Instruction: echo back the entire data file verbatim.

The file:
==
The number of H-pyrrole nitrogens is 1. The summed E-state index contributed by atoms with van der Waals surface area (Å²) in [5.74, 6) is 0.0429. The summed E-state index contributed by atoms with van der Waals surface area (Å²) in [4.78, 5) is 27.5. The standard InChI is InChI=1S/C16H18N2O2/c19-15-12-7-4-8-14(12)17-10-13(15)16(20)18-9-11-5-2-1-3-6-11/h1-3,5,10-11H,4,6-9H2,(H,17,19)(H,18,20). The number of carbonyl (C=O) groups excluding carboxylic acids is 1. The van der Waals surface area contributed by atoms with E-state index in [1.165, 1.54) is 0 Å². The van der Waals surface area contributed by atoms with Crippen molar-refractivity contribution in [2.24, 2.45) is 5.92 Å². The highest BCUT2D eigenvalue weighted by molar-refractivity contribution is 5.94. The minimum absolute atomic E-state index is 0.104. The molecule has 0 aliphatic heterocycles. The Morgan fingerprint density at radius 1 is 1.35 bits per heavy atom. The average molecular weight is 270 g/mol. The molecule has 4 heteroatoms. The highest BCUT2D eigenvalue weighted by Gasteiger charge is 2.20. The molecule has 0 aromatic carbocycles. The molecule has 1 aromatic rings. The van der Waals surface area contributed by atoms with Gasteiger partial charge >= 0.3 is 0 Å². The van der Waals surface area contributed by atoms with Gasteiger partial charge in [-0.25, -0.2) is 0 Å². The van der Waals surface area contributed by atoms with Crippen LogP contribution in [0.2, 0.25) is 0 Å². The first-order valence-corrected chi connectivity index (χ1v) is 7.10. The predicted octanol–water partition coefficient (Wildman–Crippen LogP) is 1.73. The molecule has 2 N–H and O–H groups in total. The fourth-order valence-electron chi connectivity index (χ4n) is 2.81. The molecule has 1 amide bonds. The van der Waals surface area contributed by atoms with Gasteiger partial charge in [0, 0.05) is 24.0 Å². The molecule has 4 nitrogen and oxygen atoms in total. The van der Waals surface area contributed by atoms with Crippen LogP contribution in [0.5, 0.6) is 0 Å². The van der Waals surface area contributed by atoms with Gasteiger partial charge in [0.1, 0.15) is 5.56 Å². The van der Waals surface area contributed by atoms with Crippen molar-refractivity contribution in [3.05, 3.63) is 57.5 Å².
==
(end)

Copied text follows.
The number of H-pyrrole nitrogens is 1. The summed E-state index contributed by atoms with van der Waals surface area (Å²) in [5.74, 6) is 0.0429. The summed E-state index contributed by atoms with van der Waals surface area (Å²) in [4.78, 5) is 27.5. The standard InChI is InChI=1S/C16H18N2O2/c19-15-12-7-4-8-14(12)17-10-13(15)16(20)18-9-11-5-2-1-3-6-11/h1-3,5,10-11H,4,6-9H2,(H,17,19)(H,18,20). The number of carbonyl (C=O) groups excluding carboxylic acids is 1. The van der Waals surface area contributed by atoms with E-state index in [1.165, 1.54) is 0 Å². The van der Waals surface area contributed by atoms with Crippen molar-refractivity contribution in [2.24, 2.45) is 5.92 Å². The highest BCUT2D eigenvalue weighted by molar-refractivity contribution is 5.94. The minimum absolute atomic E-state index is 0.104. The molecule has 0 aliphatic heterocycles. The Morgan fingerprint density at radius 1 is 1.35 bits per heavy atom. The average molecular weight is 270 g/mol. The molecule has 4 heteroatoms. The highest BCUT2D eigenvalue weighted by Gasteiger charge is 2.20. The molecule has 0 aromatic carbocycles. The molecule has 1 aromatic rings. The van der Waals surface area contributed by atoms with Gasteiger partial charge >= 0.3 is 0 Å². The van der Waals surface area contributed by atoms with Gasteiger partial charge in [-0.25, -0.2) is 0 Å². The van der Waals surface area contributed by atoms with Crippen LogP contribution in [0.2, 0.25) is 0 Å². The first-order valence-corrected chi connectivity index (χ1v) is 7.10. The predicted octanol–water partition coefficient (Wildman–Crippen LogP) is 1.73. The molecule has 2 N–H and O–H groups in total. The fourth-order valence-electron chi connectivity index (χ4n) is 2.81. The molecule has 1 amide bonds. The van der Waals surface area contributed by atoms with Gasteiger partial charge in [0, 0.05) is 24.0 Å². The molecule has 4 nitrogen and oxygen atoms in total. The van der Waals surface area contributed by atoms with Crippen LogP contribution in [0.5, 0.6) is 0 Å². The van der Waals surface area contributed by atoms with Gasteiger partial charge in [0.1, 0.15) is 5.56 Å². The van der Waals surface area contributed by atoms with Crippen molar-refractivity contribution in [3.05, 3.63) is 57.5 Å².